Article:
ok, had to do this last week for my IForged wheels... it's pretty simple but I took a few shots to be able to give a quick guide to doing this... the biggest problem or fear for most is that they'll drill a hole & then it won't work, thereby ruining there rim. well, if you follow the procedures I used you won't have to worry all that much, as it's the best way to properly locate & drill this one simple, but oh so intimidating hole...
many aftermarket rims, especially 3 piece wheels & rims with wide lips, will usually load the tire from the back of the wheel instead of the front like the OEM wheels. this will mean that the recessed channel that creates a step in the lip will be in the back of the wheel instead of the front. this recessed step is usually where the tire valve is located, but since the recessed lip is in the back of these aftermarket rims, they usually use some other sort of way to allow a tire valve to be used & accessed from the front. usually it's some sort of proprietary design & accesses the air fill from somewhere in the center of the rim & this valve fill location is usually unusable for the tpms sensor, as it's designed to sit in the stepped lip area that is now on the back of the wheel.
in many cases it can be as simple as just drilling your own valve stem hole in the correct spot on the rear stepped lip & walla, instant tpms compatibility. it is up to you to determine if your lip looks suitable for this, & not all will always be on exactly the right angle, but even a little off the tpms can still be mounted... these pictures are from my fronts & the tpms fits perfectly, but the rear lips were a little different & the tpms sat a bit off the rim, still works fine though & is still protected somewhat in case of a flat, but it is always ideal that they sit like shown in these pictures, all the way up into the channel...
first step, once you sure that the tpms will sit in the rim is to determine exactly where to drill the hole. if you drill it in the wrong spot then not only will the sensor not sit right in the wheel, but it is possible it won't even seal... if you drill on the edge of a flat or off on a curve then the sensor will not seal... the sensor needs to sit on a relatively flat area to seal properly.... the correct spot for this hole is very critical, you shouldn't just eyeball it or wing it, the best way to properly find the exact spot is to use the tpms tightening nut/collar to locate a flat area for it to sit on
place the collar on the flat part of the step, determine a spot that it can sit flat, this is where you want it to sit on final tightening. use the 23/64th's bit to locate the precise center of this spot. the sensor should be located directly opposite the factory valve stem for balancing, actually counterbalancing against the original valve... if you placed it at the same spot on the rim as the other fill valve you will be creating a heavy area that will need much wheel weights to make up for, always space them 180% opposite each other...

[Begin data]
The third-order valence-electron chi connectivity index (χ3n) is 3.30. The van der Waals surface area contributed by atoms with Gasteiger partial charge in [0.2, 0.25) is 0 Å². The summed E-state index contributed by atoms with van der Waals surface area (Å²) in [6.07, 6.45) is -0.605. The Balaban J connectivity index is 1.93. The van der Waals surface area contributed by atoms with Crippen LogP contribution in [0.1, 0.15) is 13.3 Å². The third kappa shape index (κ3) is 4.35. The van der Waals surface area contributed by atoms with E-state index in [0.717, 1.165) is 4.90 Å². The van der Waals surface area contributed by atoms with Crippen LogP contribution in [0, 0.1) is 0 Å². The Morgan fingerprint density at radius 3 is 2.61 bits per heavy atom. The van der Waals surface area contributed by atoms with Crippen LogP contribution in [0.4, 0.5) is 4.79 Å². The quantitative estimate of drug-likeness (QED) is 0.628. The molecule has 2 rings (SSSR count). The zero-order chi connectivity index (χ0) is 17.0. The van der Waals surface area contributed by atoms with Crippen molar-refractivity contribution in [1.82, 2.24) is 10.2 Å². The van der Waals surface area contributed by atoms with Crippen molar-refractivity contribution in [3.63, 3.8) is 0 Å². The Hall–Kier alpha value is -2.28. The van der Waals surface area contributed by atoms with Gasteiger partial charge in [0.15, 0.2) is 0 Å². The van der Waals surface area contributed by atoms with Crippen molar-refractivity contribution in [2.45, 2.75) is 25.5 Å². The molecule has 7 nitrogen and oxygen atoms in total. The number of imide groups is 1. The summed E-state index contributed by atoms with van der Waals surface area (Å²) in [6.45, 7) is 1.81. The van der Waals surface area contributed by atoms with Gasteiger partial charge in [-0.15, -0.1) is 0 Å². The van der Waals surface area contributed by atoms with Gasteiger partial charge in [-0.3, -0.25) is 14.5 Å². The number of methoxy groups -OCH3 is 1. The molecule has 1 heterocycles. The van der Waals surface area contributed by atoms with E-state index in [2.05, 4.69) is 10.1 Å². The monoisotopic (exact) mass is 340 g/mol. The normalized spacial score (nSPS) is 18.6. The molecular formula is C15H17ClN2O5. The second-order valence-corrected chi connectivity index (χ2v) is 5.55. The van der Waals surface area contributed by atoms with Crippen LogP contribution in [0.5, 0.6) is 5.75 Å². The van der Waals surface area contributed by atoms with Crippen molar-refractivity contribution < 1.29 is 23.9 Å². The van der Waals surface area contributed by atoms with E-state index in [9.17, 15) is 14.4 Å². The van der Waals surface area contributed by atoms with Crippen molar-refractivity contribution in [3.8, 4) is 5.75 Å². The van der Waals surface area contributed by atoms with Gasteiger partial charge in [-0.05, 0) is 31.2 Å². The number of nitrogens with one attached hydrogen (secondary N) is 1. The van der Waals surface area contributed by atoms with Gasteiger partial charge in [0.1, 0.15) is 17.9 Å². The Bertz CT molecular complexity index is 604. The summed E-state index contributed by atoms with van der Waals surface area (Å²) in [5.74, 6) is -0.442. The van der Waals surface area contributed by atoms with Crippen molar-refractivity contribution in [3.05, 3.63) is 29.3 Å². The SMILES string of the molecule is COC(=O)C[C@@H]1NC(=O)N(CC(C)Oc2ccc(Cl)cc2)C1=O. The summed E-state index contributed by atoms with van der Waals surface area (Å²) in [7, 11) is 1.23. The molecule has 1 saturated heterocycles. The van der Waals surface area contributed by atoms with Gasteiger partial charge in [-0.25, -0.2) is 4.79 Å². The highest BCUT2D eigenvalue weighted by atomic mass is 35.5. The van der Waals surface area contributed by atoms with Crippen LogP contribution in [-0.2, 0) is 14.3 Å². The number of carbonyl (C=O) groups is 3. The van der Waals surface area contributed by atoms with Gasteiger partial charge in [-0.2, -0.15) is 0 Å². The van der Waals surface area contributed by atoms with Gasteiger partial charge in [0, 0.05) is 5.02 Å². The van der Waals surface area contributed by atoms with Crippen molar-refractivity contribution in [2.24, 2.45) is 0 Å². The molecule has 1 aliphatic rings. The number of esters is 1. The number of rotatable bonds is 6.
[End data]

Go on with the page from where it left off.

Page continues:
the bit will fit in the collar snug enough to be perfectly straight & centered, but not tight enough that you can't spin the bit... it'll glide on the inner surfaces of the collar nut & not damage it at all... use this bit to drill into the wheel just enough to give you the center point. you don't want to go all the way through with this bit, drill enough to get a good point
& then remove the bit & switch it out for a small bit. use the small bit to drill your pilot hole. 1/8th" is good, little bigger or smaller is also ok, nothing 1/4" or larger though. a small bit will go through straight & not walk... run the bit through the center of the collar nut,
use the collar nut as a guide to drill straight & at the same angle as the nut will sit on the flat part of the step... drill straight through
now the pilot hole will make drilling the large hole easy... the large bit will always follow the pilot hole(hence the reason it's called a pilot hole) & be in the precise spot it needs to be. you cannot drill through the center of the collar nut with your last bit, cause the final hole is larger than the center of the collar nut, but you should still hold the collar nut right along side the hole you will be drilling, still using it as a guide to your angle & straightness relative to how the collar sits on the rim
the final bit I use is 7/16... this is the size of the final hole for all normal car valve stems... actually 7/16th's is a little tight, I rather run the drill through a few times to clean it up till it fits snug than stare at a hole that's too loose. after running it through with the 7/16, clean up & debur the inner side of the hole, as it's the sealing surface for the sensor.
try to wiggle the sensor in, if it goes in great, if not, run the bit through the hole a few times & try again... it won't need much... once the sensor is in, tighten till the seal bulges, you don't need to necessarily crank them till they bottom, just tighten them till you have nice rubber compression & it's good to go...
of course you could just ignore all of this, just chuck up a 7/16'th bit & wing it, eyeball it straight & centered & bang, poke the hole... I've done that before but this method is def the safest way to get it right & worth the trouble... a pilot hole is always a good idea for any large hole drilling & helps the large bit go through like butter rather than burning out & walking all over the place..
See More: HOW TO: drill aftermarket rims for tpms